Part 2 of our “What is the Best Diet For Me?” blog series. Check back here often so you don’t miss an installment, or subscribe to our newsletter!
In our last post, we considered food not just as a source of sustenance, but a source of information for our bodies, a blueprint for the body to know how to process what we eat. But what, how much, and how frequently we eat aren’t the only signals we need to consider for optimal health.
Our genetics play a huge part in how the body processes food.
Health is not only about our percentage of body fat. One person could be their healthiest self with very lean musculature, while the next person could be their healthiest with a percentage of subcutaneous fat. The key words are optimal health.
This is genetics as they relate to nutrition.
Think of the body like a car.
Some cars take unleaded fuel, while some take diesel fuel. They won’t run well (if at all) on the other type of fuel, so other things break down if you try to put the wrong type of gas in the tank. If your body is genetically predisposed to high cholesterol, then a plan like the ketogenic diet is not for you. That diet is low-carb, high-fat, and many of the healthier fats, like butter or coconut oil, are high in cholesterol.
Our DNA is determined by our ancestry, but it is also influenced by our environmental exposures and our diet. When we eat in a manner closely related to our ancestors, we tend to experience our best health and energy. Our bodies are programmed within our very cells for those food choices to click. It’s when highly processed foods are introduced into our diets that we begin to experience a detrimental impact, be that fatigue, weight gain, or the development of chronic diseases.
We’ve all heard someone in our lives refer to themselves as “big boned,” and maybe they’re speaking of the pounds they’d like to lose in a tongue-in-cheek way, but they very well could have a larger skeletal frame. Some people are destined to keep a higher percentage of body fat because it’s programmed into their genetics.
Someone else could be trying to gain weight if their body type is leaner than they’d like. It’s no different than someone genetically predisposed to being tall.
What matters is that when your body is purring along at optimal capacity—with plenty of energy, clear thoughts, and good sleep and stress reduction—you’re the healthiest you can be. Perhaps that means your outward appearance matches what society says is the ideal body image, but it might not.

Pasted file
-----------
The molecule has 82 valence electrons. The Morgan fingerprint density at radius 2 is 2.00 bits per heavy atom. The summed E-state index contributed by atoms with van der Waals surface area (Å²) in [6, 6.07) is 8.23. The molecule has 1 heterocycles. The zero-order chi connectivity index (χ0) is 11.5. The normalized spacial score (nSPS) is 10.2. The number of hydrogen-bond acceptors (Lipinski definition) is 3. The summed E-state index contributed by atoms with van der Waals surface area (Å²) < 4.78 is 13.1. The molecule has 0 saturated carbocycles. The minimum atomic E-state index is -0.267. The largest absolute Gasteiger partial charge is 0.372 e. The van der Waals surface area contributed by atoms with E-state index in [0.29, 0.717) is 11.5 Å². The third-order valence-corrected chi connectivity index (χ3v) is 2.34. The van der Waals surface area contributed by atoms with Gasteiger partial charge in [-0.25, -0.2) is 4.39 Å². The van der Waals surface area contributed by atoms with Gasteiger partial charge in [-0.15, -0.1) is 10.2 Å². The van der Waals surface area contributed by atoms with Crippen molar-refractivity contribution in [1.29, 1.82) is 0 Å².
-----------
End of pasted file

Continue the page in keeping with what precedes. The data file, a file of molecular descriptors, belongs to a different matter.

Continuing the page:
That’s not to say you’re failing; it means your genetics are your own and no one else’s.
Any attempt to defy that predisposition could tilt your needle out of the optimal health range and into feeling increased fatigue, slower energy boost, and opens you up to the potential of chronic illness.
The Foods That Nourish You
These days, there are labs we can turn to for a clear genetic blueprint for how we should eat. Two of these are DNAFit and Stratagene, and they can help you understand how to shape your approach to food based on your genetics. Your genes say a lot about what nutrients you need, what supplements you could benefit from, and which foods you should avoid.
Not everyone has the money for these detailed assessments, however. Don’t fret. It’s quite possible, through mindfulness of your reactions to foods, that you can determine which foods make you feel like a superhero, and which ones drag you down.
For example, if you decide to on a plant-based wholefood diet, but quickly discover it makes you feel worse, you could have a genetic sensitivity to plant lectins, and despite the diet being wholesome and nutritious, those particular nutrients are not kind to your system.
A good rule of thumb for any healthy approach to eating is to avoid fake foods, highly processed carbohydrates, and refined sugars.
But you’ll become aware rather quickly which foods improve your energy and weight, and which you do not tolerate well.
Consider journaling not only the foods you eat and their macronutrient content—carbs, proteins, and fats—but how you feel in the hours after eating. By doing so, you’ll see in black and white exactly which nutritional elements your body runs well on and which nutrients bog you down.